Moondust

There was a wonderful episode of the Netflix series The Crown out last week called ‘Moondust’. It tells the story of the 1969 moon landings along side the backdrop of the happenings in the royal household. Prince Philip, the Queens husband is completely fascinated by the story, specifically the three American astronauts who bravely did what no man had ever done. Philip is also in the midst of a full-blown personal crisis: he has lost his faith, his purpose, his enthusiasm for life in general. He believes that the answer to all the melancholy and dullness he is experiencing is action. Church makes him angry. Sunday services simply repeat week to week. He is thoroughly annoyed at a priest who has formed a pastoral support group on palace grounds for clergy to talk out their problems. His doesn’t mince his words when he tells them, “What you lot need to do is to get off your backsides, get out into the world, and bloody well do something. Action is what defines us.”

As the astronauts embark on a whirlwind world publicity tour, Philip truly believes a meeting with his heroes will pull him up and out of the funk he finds himself in. He requests a special time alone with the men, and the Queen grants him about fifteen minutes. What transpires is one awkward scene:

And yet when Philip eventually meets Armstrong, Aldrin, and Collins in person, his hallowed esteem crumbles. Turns out they are rather vanilla and uninspiring: pale-faced men with colds and little capacity for thoughtful conversation. Ironically, they are more impressed with Philip and his royal life than he is with them.

It’s a wakeup call for Philip, who had placed all his spiritual eggs in the basket of human achievement. Even the greatest humans are fragile, mortal creatures. Every human gets colds. They all disappoint. They all die. They can’t carry the burden of ultimate meaning or existential justification. They are dust, and to dust—or should we say “moondust”—they will return.

Brett McCraken The Crown Episode That Finds Faith in a Secular Age

You feel really bad for the man. He had a prepared list of questions and everything. What he encountered was less than inspiring. While these men did accomplish great things, meeting them only exacerbated Philip’s dreary outlook on life.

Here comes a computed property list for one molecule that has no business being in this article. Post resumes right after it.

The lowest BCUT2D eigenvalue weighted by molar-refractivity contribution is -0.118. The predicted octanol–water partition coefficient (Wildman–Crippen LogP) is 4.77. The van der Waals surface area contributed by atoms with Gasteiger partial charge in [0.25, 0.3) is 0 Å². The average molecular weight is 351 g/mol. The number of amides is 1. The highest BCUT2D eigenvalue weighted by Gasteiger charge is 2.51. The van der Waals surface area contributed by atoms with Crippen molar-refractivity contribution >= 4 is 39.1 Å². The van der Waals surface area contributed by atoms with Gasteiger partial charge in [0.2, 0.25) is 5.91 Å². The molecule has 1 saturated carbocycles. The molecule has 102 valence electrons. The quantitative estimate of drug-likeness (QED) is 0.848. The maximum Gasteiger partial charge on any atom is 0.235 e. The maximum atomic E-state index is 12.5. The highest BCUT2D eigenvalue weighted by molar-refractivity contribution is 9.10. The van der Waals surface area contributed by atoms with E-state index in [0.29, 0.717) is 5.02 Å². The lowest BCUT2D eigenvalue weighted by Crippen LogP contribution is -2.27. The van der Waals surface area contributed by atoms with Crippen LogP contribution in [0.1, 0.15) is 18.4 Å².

Humans aren’t really meant to carry such burdens or expectations. Heroes are really only perfect from afar. At the end of the day, some will accomplish more than others, but we all as they say, put our pants on one leg at a time.

The episode makes me think of last week’s Kobe Bryant tragedy, and the tendency we all have to enshrine those we admire in an artificial world. Like Philip, we see them for their actions, for their accomplishments, not realizing that’s only a sliver of who they really are. We forget that they are subject to the same ups and downs as the rest of us. They fail, they die even, and we find ourselves in a tough spot, because deep down, we see that not even great astronauts or basketball players are immune to the storms of life.

Humans are created to do great things, but we are first and foremost created to glorify our Maker.

“But seek first the kingdom of God and his righteousness, and all these things will be added to you.”

Matthew 6:33

Plenty has been said this past week about seizing the day and living our lives to the fullest… but it’s still backwards. When it’s all said and done, we see that real meaning still rests in the Creator rather than the created.

Prince Philip’s disappointment in his heroes is palpable. He goes back to meet with the pastoral support group, and like salt in the wound, has to endure more uncomfortable truth. The young priest quotes a poem by Keats:

“What is there in thee, moon, that thou shouldst move my heart so potently? Now we know what the moon is – nothing. Just dust. Silence. Monochromatic void. We see no god beyond those rocks and space dust, simply an unknowable vastness.”

The Crown, Philip meets his heroes

To Philip, the weekly sermon was nothing more than a “general anesthetic” for the masses. True religion, for him, was found in man’s ability to accomplish great things. In the end, it turned out to nothing but empty vanity and flattery.

We all have our heroes, our idols even. From moon landings to Super Bowls, we cant help but get caught up in the idea of human greatness. But when the wave of emotion passes, what remains for those joined with Christ is something far greater. We are created in His image, and it is His character that we covet. We are not burdened with creating our own light, we just reflect His.

Like the moon… without the sun, it’s just space dust.

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